She'd been called a thief by an elector in her constituency, "and if I'd been a man I would have punched him in the face because I'm not a thief!" No, but Anne Clwyd would have been guilty of assault, affray – and ABH if she was any good at punching.
It can be hard to maintain sympathy with MPs on the expenses issue; they emerge from the worst scandal in a century and immediately start claiming for – I don't know – payments on the African babies they're renting "for constituency purposes", and punching constituents who call them names.
However, in the spirit of public service she named, under privilege, the person at IPSA she believed guilty of offering to leak "the juicy bits" of the new expenses – the director of communications at IPSA.
Maybe the young woman will have been resigned by the time you read this, with severance pay, a relocation package and a place directing communications for the Commission for Standards in Public Life. What, in parenthesis, is IPSA doing with a director of communications? And why are they paying the best part of half a million quid for offices?
Boy, MPs hate IPSA. Roger Gale said the old Fees Office staff had been drawn in and demoralised by "a climate of mistrust inculcated and imposed by the chairman and interim chief executive". And if they achieve their aims they will produce a parliamentary population of "junior anoraks with no experience of life, or the very, very rich".
From stories you hear, there is indeed something abusive about the way IPSA conducts its business. They tell MPs how many times they can visit their constituency. They turn down claims for ordinary office equipment. They make life very difficult for family life – especially for younger mothers.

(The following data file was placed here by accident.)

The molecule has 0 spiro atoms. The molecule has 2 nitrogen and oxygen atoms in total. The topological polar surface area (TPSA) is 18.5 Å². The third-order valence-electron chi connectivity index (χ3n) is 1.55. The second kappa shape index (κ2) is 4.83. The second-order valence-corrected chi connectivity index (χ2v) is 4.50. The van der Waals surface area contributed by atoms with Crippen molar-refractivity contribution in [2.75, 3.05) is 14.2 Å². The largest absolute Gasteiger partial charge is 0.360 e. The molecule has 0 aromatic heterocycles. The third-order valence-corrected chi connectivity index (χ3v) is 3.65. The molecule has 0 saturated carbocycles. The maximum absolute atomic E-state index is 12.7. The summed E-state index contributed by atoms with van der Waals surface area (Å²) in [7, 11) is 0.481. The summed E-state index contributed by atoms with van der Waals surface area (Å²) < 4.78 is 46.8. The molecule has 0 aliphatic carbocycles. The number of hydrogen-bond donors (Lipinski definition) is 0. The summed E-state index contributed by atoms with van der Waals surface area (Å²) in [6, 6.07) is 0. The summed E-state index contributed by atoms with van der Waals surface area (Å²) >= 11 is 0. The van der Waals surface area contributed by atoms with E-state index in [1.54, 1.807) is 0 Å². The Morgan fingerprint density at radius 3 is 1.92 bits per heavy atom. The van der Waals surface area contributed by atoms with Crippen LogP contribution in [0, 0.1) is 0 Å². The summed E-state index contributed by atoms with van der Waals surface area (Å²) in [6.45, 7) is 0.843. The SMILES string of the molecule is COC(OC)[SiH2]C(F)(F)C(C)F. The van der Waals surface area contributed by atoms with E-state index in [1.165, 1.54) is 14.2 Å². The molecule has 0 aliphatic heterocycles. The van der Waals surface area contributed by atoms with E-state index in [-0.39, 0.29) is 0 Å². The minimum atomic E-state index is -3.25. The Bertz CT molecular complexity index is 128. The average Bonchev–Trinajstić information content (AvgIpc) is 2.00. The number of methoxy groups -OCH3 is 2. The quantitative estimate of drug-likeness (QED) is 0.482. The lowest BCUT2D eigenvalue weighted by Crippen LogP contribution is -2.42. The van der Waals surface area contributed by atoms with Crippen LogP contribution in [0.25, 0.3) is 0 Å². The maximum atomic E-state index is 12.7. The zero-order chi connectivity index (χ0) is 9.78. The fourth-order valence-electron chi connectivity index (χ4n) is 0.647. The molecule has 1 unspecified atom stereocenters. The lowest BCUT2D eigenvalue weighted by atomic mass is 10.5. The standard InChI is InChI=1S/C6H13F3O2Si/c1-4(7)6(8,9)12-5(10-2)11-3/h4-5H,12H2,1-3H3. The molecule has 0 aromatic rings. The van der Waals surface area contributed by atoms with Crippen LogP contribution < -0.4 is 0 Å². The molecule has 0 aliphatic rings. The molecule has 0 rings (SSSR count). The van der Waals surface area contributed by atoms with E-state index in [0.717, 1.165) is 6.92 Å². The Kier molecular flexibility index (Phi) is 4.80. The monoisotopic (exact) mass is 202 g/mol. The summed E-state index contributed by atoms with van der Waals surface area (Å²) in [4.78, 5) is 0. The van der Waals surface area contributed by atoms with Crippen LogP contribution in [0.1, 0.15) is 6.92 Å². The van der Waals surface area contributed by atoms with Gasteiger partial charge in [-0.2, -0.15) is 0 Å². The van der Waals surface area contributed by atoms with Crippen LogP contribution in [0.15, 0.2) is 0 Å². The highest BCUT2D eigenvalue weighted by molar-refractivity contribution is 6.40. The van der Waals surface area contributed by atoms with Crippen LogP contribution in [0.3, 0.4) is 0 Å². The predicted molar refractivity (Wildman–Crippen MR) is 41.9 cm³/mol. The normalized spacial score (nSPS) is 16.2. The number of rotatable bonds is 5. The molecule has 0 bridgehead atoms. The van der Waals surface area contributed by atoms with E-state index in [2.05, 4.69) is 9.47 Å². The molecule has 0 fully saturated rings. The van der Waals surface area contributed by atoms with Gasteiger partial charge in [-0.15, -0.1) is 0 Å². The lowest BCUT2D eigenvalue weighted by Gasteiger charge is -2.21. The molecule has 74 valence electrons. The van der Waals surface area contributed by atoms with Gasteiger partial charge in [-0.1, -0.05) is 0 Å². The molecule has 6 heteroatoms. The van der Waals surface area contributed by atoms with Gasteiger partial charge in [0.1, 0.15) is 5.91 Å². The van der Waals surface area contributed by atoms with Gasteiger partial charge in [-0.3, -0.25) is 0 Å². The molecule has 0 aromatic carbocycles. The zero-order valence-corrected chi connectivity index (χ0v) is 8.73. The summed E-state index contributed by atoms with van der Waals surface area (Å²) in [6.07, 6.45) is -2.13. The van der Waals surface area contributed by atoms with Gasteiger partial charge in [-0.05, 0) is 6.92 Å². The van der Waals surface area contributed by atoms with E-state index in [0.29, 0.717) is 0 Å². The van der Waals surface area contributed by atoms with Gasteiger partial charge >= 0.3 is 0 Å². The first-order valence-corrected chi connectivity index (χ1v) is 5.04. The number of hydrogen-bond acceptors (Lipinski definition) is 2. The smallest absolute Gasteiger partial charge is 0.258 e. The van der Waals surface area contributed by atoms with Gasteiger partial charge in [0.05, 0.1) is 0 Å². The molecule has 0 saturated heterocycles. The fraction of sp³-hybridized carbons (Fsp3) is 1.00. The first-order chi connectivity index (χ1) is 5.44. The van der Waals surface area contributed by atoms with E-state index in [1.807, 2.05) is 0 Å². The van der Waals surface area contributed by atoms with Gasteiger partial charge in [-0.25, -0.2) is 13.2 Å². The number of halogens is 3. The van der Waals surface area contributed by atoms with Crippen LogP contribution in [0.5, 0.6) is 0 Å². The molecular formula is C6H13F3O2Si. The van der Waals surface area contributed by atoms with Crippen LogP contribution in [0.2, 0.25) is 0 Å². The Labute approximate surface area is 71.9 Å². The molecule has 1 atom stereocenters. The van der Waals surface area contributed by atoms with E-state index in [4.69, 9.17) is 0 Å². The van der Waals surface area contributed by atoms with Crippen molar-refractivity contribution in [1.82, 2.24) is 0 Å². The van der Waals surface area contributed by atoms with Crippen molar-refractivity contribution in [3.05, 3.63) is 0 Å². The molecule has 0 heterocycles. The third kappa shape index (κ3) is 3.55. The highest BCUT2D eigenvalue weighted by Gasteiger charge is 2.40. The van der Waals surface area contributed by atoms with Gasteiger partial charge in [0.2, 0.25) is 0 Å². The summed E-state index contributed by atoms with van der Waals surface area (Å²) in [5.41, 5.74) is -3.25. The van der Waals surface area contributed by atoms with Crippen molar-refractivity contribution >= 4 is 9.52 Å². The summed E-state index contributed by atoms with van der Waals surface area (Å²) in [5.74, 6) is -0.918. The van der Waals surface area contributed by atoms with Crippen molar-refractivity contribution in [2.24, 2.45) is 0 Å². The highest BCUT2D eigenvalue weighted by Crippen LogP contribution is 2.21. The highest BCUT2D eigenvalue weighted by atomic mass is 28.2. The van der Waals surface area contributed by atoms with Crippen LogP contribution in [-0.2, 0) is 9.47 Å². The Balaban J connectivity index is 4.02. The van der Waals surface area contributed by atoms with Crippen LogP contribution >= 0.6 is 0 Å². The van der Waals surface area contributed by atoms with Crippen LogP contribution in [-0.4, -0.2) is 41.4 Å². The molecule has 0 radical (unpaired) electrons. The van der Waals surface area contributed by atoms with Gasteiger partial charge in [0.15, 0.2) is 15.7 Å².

They also pay in arrears, so MPs suddenly might have to arrange an overdraft of £10,000 to run their office. "You've got plenty of money, you're an MP," IPSA staff are reported to have said, "pay for it yourself."
It is the revenge of the mandarins; it has a punitive element in it that is as offensive as duck houses. Adam Afriyie pitched for the debate to the new Backbench Business Committee – and produced to an appreciative House a cunning argument, and a plausible strategy.
It wasn't about MPs and their difficulties, he said. It was about us, constituents, voters, taxpayers, democracy. It's an audacious line but it has a chance. His offer is that IPSA produces a streamlined version of itself by 30 April or Parliament will legislate for it. And maybe there's a chance of that as well.
If you take MPs' accounts of it, IPSA is Gordon Brown's last bequest. Bureaucratic, expensive, cumbersome, self-righteous and vindictive. It's a last whiff of sulphur.